The power of the life force in humble seeds is well demonstrated by the emergence of this small tree (sycamore?) growing out of one of the drain covers on the tarmacked drive near the reserve entrance.

P1470881 sycamore

sycamore(?) growing in a roadside drain

This burgeoning abundance of life provides us with some beautiful sights like these willow catkins just outside the Lapwing Hide.

P1470920 catkins

catkins in sunshine

Even a very primitive plant, mare’s tail, presents us with a startling image in its young stage.

P1470956 mare'stail

dramatic looking shoot of mare’s tail

Mare’s tail are truly ancient plants – related to the ferns that formed the backdrop to forests at the time (or even earlier) when dinosaurs ruled.  A plant of damp or even wet places they have survived  the millennia and are nowadays a bit of a nuisance, being quite difficult to eradicate if they pop up in your garden.  It’s also  difficult to ignore another gardeners’  ‘problem’ plant, celandine, its cheerful bright yellow flowers adorning the woodland areas of the reserve.

P1470980 celendine

the cheerful flower of celandine – like a beacon on the forest floor

Talking of ‘problems’, I remember being out on a wild flower walk many years ago,  with an extremely knowledgeable  local botanist, but who admitted that field identification of a lot of the little ‘dandelion like’ flowering plants was nigh on impossible at times. There are, however, a few that have such distinctive features making identification fairly easy. One such plant is the colt’s foot which is one of our earliest flowers and has a distinctive, stout stem.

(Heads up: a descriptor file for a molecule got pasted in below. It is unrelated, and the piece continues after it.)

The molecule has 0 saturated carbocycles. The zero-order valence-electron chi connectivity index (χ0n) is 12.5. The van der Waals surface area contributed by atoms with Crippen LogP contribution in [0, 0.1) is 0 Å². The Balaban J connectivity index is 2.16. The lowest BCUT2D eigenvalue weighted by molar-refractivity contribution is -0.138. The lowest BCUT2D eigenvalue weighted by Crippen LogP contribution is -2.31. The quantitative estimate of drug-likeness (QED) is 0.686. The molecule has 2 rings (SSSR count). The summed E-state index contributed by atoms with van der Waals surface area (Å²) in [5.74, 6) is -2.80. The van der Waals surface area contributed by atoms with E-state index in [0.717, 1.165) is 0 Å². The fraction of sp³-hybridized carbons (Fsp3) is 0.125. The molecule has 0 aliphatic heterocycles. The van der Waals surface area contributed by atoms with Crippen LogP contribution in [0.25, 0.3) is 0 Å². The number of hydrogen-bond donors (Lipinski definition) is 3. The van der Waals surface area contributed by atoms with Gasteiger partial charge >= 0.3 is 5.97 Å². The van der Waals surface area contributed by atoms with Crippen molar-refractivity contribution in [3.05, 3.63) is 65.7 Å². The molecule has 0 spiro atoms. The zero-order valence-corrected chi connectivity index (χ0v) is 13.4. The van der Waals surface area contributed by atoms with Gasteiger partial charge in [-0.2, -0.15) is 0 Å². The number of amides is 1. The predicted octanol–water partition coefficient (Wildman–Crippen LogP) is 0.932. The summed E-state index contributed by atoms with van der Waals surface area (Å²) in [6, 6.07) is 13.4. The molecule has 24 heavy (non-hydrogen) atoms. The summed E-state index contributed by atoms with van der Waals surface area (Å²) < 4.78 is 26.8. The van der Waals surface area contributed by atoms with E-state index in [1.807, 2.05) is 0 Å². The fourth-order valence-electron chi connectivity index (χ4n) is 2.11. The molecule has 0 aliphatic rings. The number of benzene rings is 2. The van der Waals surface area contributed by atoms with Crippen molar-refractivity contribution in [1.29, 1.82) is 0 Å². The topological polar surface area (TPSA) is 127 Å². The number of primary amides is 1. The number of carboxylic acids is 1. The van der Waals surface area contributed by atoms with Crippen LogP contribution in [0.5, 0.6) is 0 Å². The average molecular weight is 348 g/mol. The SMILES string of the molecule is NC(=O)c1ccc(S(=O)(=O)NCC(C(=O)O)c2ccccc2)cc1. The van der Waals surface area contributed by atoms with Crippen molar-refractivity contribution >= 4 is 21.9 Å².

P1470959 coltsfoot

Colt’s foot with its distinctive stems

A lot of the later yellow flowers in this style are a bit of a nightmare to separate.

Talking of nightmares of this sort, for me and I believe a lot of other’s interested in moths, members of the pug family can be quite difficult to identify accurately. Many of them are on the wing in the middle months of the year, so at the momenta lot of species can be  eliminated from the possibilities. Working on this principle I think the pug which turned up in the light trap this morning is a brindled pug.

P1470857 brindled pug

brindled pug

From the smallest to the largest and another brindled specimen was this strikingly patterned brindled beauty.

P1470863 brindled beauty

brindled beauty

Sitting more like a butterfly than most moths, the group known as ‘thorns’ can also exercise observational skills – fortunately this one is one of the more distinctive types and its appearance at this time of year chimes in well with the name – early thorn.

P1470854 early thorn

early thorn